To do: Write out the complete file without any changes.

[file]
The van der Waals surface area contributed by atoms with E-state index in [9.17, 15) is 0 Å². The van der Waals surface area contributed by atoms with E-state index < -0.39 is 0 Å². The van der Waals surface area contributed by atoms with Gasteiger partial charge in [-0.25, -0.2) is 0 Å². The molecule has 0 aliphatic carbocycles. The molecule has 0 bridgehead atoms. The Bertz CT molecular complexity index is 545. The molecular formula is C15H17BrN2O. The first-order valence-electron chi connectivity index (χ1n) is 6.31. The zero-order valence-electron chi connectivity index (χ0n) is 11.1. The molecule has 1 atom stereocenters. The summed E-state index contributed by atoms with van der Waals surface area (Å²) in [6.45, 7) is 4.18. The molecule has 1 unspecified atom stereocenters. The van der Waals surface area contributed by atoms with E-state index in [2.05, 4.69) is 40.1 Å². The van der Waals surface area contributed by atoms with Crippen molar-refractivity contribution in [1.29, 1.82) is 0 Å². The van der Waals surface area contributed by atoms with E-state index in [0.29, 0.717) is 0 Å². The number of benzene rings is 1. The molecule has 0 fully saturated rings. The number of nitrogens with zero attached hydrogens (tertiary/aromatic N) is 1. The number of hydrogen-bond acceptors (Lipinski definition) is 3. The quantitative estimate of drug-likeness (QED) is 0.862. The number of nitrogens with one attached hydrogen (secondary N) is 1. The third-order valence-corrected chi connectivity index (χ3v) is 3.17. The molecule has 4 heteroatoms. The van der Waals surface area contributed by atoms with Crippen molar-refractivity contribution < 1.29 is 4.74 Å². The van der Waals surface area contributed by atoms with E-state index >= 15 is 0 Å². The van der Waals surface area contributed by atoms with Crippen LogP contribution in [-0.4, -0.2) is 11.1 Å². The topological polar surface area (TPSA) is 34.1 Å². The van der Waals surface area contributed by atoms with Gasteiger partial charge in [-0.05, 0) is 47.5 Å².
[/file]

The van der Waals surface area contributed by atoms with E-state index in [9.17, 15) is 0 Å². The van der Waals surface area contributed by atoms with E-state index < -0.39 is 0 Å². The van der Waals surface area contributed by atoms with Gasteiger partial charge in [-0.25, -0.2) is 0 Å². The molecule has 0 aliphatic carbocycles. The molecule has 0 bridgehead atoms. The Bertz CT molecular complexity index is 545. The molecular formula is C15H17BrN2O. The first-order valence-electron chi connectivity index (χ1n) is 6.31. The zero-order valence-electron chi connectivity index (χ0n) is 11.1. The molecule has 1 atom stereocenters. The summed E-state index contributed by atoms with van der Waals surface area (Å²) in [6.45, 7) is 4.18. The molecule has 1 unspecified atom stereocenters. The van der Waals surface area contributed by atoms with E-state index in [2.05, 4.69) is 40.1 Å². The van der Waals surface area contributed by atoms with Crippen molar-refractivity contribution in [1.29, 1.82) is 0 Å². The van der Waals surface area contributed by atoms with E-state index in [0.29, 0.717) is 0 Å². The number of benzene rings is 1. The molecule has 0 fully saturated rings. The number of nitrogens with zero attached hydrogens (tertiary/aromatic N) is 1. The number of hydrogen-bond acceptors (Lipinski definition) is 3. The quantitative estimate of drug-likeness (QED) is 0.862. The number of nitrogens with one attached hydrogen (secondary N) is 1. The third-order valence-corrected chi connectivity index (χ3v) is 3.17. The molecule has 4 heteroatoms. The van der Waals surface area contributed by atoms with Crippen molar-refractivity contribution < 1.29 is 4.74 Å². The van der Waals surface area contributed by atoms with E-state index >= 15 is 0 Å². The van der Waals surface area contributed by atoms with Crippen LogP contribution in [-0.4, -0.2) is 11.1 Å². The topological polar surface area (TPSA) is 34.1 Å². The van der Waals surface area contributed by atoms with Gasteiger partial charge in [-0.05, 0) is 47.5 Å².